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The Colorado potato beetle is a notorious pest of potato plants. Crops are destroyed and the beetle can only be treated by employing expensive pesticides, many of which it has begun to develop resistance to. As well as potatoes, suitable hosts can include a number of plants from the potato family, such as nightshade, tomato, aubergine and capsicum.

These pests also cause significant damage to tomatoes and eggplants. Insecticides are currently the main method of Colorado potato beetle pest control on commercial farms. However, it’s often a case where chemicals prove unsuccessful against this pest because of their ability to quickly develop resistance to insecticides. Colorado potato beetle females are known for being very prolific in that they are capable of laying as many as 800 eggs.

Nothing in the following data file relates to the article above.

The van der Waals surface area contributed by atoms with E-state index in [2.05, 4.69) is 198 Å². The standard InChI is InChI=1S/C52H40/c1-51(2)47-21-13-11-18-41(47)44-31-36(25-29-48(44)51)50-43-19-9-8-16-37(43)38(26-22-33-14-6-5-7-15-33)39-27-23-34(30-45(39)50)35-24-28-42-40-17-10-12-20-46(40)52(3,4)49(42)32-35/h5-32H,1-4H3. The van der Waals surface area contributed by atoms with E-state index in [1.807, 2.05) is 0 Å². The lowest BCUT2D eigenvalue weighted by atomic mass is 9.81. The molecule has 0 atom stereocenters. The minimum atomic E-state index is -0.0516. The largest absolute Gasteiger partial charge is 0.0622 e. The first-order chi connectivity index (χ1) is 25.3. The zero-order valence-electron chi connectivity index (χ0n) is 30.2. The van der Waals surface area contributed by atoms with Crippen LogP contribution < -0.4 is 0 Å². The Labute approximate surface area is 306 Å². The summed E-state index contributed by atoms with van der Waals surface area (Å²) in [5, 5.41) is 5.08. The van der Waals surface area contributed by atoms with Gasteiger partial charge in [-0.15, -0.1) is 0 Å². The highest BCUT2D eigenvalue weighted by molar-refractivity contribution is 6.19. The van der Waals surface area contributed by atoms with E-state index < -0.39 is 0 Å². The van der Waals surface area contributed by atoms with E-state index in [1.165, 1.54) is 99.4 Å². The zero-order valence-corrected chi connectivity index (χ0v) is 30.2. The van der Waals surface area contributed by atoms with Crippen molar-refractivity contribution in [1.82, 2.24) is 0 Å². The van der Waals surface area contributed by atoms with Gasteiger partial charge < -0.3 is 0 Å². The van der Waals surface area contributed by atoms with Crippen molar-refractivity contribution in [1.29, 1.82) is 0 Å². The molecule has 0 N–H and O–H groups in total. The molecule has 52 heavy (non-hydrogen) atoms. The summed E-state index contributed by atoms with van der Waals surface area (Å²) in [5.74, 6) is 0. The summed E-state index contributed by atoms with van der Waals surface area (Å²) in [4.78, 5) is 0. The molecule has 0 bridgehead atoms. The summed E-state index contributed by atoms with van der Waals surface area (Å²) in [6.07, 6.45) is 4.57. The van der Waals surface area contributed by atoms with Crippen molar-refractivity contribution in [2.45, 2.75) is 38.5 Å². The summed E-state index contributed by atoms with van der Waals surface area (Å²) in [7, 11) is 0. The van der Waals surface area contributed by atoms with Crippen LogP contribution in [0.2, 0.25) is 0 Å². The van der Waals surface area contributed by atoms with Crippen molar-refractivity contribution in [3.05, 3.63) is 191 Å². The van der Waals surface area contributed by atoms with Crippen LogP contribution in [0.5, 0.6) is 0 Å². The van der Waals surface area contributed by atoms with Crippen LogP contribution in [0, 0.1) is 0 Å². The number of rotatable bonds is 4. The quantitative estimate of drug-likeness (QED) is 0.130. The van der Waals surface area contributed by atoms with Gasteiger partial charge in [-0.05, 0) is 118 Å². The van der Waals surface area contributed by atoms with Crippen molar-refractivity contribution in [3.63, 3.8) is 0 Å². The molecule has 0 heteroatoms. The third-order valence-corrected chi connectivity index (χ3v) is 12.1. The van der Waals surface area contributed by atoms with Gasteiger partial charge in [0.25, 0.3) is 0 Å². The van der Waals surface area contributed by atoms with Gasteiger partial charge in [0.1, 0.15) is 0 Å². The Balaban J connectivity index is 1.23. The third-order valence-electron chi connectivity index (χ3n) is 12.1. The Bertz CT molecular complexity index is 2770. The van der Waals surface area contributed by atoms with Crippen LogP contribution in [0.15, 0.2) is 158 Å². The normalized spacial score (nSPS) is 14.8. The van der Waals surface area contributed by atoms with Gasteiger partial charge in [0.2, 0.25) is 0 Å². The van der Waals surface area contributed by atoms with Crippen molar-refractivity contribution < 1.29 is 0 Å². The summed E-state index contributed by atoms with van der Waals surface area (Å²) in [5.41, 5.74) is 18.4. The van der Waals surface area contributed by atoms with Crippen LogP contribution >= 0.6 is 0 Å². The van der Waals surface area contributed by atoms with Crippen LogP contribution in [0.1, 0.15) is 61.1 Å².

Bark Beetle

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Bark beetles are so-named because they reproduce in the inner bark of trees. Some species, such as the mountain pine beetle, attack and kill live trees. However, most bark beetles, live in dead, weakened, or dying trees. Bark beetles are not ecologically or economically insignificant. Outbreak species help to renew forests by killing older trees. Other species of bark beetle aid in the decomposition of dead wood. On the flip side, several species are known as being notorious pests.

The bark beetle is known to attack elm trees. They are infamous elm pests because they carry Dutch elm disease as they move from infected breeding sites to feed on healthy elm trees. The spread of the fungus by the beetle has led to the devastation of elm trees in many parts of the Northern Hemisphere, notably in Europe and North America.